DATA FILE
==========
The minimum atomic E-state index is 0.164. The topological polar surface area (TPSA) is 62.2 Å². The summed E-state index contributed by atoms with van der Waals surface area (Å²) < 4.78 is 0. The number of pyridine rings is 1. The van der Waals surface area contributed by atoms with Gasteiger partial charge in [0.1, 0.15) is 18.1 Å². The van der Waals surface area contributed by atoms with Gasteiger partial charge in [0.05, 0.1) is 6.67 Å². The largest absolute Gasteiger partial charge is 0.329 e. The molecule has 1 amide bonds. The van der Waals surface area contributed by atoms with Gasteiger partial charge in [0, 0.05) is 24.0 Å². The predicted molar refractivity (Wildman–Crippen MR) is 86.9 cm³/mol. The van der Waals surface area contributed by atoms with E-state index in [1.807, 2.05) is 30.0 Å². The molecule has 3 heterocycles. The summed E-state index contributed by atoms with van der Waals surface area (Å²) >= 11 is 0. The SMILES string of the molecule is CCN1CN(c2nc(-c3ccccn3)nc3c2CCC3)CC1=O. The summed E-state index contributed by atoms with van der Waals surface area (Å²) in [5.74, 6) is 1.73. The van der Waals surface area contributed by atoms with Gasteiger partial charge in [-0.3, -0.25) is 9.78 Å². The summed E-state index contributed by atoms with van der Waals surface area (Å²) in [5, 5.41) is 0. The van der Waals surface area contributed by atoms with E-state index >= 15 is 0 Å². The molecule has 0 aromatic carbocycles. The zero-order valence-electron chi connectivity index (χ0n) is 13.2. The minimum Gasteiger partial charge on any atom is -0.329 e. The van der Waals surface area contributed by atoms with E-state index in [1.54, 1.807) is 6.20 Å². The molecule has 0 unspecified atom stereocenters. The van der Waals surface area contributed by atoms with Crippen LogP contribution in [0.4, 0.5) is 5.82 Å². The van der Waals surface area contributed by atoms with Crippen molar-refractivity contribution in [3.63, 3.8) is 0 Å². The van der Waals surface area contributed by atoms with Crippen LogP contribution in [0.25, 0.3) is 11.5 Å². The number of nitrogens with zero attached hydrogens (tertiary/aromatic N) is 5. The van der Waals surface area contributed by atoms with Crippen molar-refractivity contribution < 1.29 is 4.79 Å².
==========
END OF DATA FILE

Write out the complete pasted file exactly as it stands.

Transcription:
The minimum atomic E-state index is 0.164. The topological polar surface area (TPSA) is 62.2 Å². The summed E-state index contributed by atoms with van der Waals surface area (Å²) < 4.78 is 0. The number of pyridine rings is 1. The van der Waals surface area contributed by atoms with Gasteiger partial charge in [0.1, 0.15) is 18.1 Å². The van der Waals surface area contributed by atoms with Gasteiger partial charge in [0.05, 0.1) is 6.67 Å². The largest absolute Gasteiger partial charge is 0.329 e. The molecule has 1 amide bonds. The van der Waals surface area contributed by atoms with Gasteiger partial charge in [0, 0.05) is 24.0 Å². The predicted molar refractivity (Wildman–Crippen MR) is 86.9 cm³/mol. The van der Waals surface area contributed by atoms with E-state index in [1.807, 2.05) is 30.0 Å². The molecule has 3 heterocycles. The summed E-state index contributed by atoms with van der Waals surface area (Å²) >= 11 is 0. The SMILES string of the molecule is CCN1CN(c2nc(-c3ccccn3)nc3c2CCC3)CC1=O. The summed E-state index contributed by atoms with van der Waals surface area (Å²) in [5.74, 6) is 1.73. The van der Waals surface area contributed by atoms with Gasteiger partial charge in [-0.3, -0.25) is 9.78 Å². The summed E-state index contributed by atoms with van der Waals surface area (Å²) in [5, 5.41) is 0. The van der Waals surface area contributed by atoms with E-state index >= 15 is 0 Å². The molecule has 0 aromatic carbocycles. The zero-order valence-electron chi connectivity index (χ0n) is 13.2. The minimum Gasteiger partial charge on any atom is -0.329 e. The van der Waals surface area contributed by atoms with E-state index in [1.54, 1.807) is 6.20 Å². The molecule has 0 unspecified atom stereocenters. The van der Waals surface area contributed by atoms with Crippen LogP contribution in [0.4, 0.5) is 5.82 Å². The van der Waals surface area contributed by atoms with Crippen molar-refractivity contribution in [3.63, 3.8) is 0 Å². The van der Waals surface area contributed by atoms with Crippen LogP contribution in [0.25, 0.3) is 11.5 Å². The number of nitrogens with zero attached hydrogens (tertiary/aromatic N) is 5. The van der Waals surface area contributed by atoms with Crippen molar-refractivity contribution < 1.29 is 4.79 Å².